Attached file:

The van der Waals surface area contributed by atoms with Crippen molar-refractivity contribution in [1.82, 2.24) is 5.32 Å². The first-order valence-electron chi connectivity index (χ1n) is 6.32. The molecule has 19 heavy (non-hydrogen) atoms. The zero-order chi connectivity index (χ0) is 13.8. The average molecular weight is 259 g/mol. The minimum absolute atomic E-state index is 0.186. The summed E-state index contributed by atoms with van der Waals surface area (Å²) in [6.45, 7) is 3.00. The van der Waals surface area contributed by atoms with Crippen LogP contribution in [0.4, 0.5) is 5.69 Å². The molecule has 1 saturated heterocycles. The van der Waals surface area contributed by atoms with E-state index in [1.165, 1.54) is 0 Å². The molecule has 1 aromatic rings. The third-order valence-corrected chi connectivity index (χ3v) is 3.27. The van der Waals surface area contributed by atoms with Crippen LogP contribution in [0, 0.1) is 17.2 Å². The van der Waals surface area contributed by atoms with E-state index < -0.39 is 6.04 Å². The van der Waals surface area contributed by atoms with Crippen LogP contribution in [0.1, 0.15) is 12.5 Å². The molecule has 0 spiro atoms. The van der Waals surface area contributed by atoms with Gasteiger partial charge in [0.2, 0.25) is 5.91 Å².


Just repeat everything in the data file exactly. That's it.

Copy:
The van der Waals surface area contributed by atoms with Crippen molar-refractivity contribution in [1.82, 2.24) is 5.32 Å². The first-order valence-electron chi connectivity index (χ1n) is 6.32. The molecule has 19 heavy (non-hydrogen) atoms. The zero-order chi connectivity index (χ0) is 13.8. The average molecular weight is 259 g/mol. The minimum absolute atomic E-state index is 0.186. The summed E-state index contributed by atoms with van der Waals surface area (Å²) in [6.45, 7) is 3.00. The van der Waals surface area contributed by atoms with Crippen LogP contribution in [0.4, 0.5) is 5.69 Å². The molecule has 1 saturated heterocycles. The van der Waals surface area contributed by atoms with E-state index in [1.165, 1.54) is 0 Å². The molecule has 1 aromatic rings. The third-order valence-corrected chi connectivity index (χ3v) is 3.27. The van der Waals surface area contributed by atoms with Crippen LogP contribution in [0, 0.1) is 17.2 Å². The van der Waals surface area contributed by atoms with E-state index < -0.39 is 6.04 Å². The van der Waals surface area contributed by atoms with Crippen LogP contribution in [0.1, 0.15) is 12.5 Å². The molecule has 0 spiro atoms. The van der Waals surface area contributed by atoms with Gasteiger partial charge in [0.2, 0.25) is 5.91 Å².